Sarkeesian was willing to go on with the show at Utah State University -- as she's done after all the other death threats that she's received as a speaker -- but wanted attendees checked for firearms. Ogden, UT cops refused, citing Utah's open-carry firearms law. At least one of the threats cited Gamergate.
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The Union of Concerned Feminists (@concernedfems) created this bingo game. Though it was made with the recent 2014 Women in Computing Grace Hopper Celebration event in mind, you can play it at any social gathering where men offer excuses for their lukewarm opposition to sexism.
A self-described "guerilla intervention group" dubbing itself the Union of Concerned Feminists distributed roughly 450 Ally Bingo cards to the audience just before the session took place. These cards condemned the panel as "milquetoast corporate 'feminism'", and urged attendees to "read more about actual feminism in technology", pointing them to this wiki, the Geek Feminism Blog, ModelViewMedia, and The Ada Initiative.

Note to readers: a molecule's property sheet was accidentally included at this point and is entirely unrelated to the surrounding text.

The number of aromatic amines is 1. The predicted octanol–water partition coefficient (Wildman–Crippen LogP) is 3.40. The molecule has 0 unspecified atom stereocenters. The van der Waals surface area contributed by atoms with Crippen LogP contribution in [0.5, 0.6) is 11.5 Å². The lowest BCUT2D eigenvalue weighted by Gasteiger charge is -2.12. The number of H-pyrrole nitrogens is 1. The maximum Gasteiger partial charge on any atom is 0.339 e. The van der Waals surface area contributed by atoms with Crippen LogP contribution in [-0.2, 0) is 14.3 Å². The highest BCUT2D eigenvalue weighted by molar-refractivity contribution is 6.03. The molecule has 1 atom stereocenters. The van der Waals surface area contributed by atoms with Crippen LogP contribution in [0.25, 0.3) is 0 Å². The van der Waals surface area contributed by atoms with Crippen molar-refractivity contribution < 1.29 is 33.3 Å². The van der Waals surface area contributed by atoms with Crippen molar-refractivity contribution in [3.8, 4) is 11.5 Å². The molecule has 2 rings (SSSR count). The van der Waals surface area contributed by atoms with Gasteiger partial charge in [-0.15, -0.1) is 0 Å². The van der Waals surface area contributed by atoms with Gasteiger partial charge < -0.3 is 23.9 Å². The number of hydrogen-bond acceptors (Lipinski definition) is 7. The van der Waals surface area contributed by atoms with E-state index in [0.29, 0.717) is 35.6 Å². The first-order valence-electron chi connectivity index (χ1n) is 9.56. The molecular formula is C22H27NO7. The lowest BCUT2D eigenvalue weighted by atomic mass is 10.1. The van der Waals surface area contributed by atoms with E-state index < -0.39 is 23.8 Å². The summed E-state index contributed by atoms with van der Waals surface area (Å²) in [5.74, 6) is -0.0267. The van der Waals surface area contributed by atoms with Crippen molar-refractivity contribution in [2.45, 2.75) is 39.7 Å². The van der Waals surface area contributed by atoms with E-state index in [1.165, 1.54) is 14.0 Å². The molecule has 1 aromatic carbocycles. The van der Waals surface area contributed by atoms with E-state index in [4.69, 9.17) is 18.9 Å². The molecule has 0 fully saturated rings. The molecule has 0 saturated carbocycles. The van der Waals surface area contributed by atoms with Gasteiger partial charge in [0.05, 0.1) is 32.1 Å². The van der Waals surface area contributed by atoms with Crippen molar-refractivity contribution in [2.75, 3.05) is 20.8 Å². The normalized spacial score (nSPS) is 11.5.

One panel in particular at the Women in Computing event was widely held to have been something of a train wreck. There were many bingo winners in attendance.
If you ever get bored of the current grid, you can randomize a new one using this handy list. This particular version of the Ally Bingo game has antecedents, too -- here, here, here -- each with its own twist.
The Ally Bingo card is released under a Creative Commons license mandating only attribution.
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, author of Unspeakable Things: Sex, Lies and Revolution
explains "Social Justice Warriors" and why they're winning.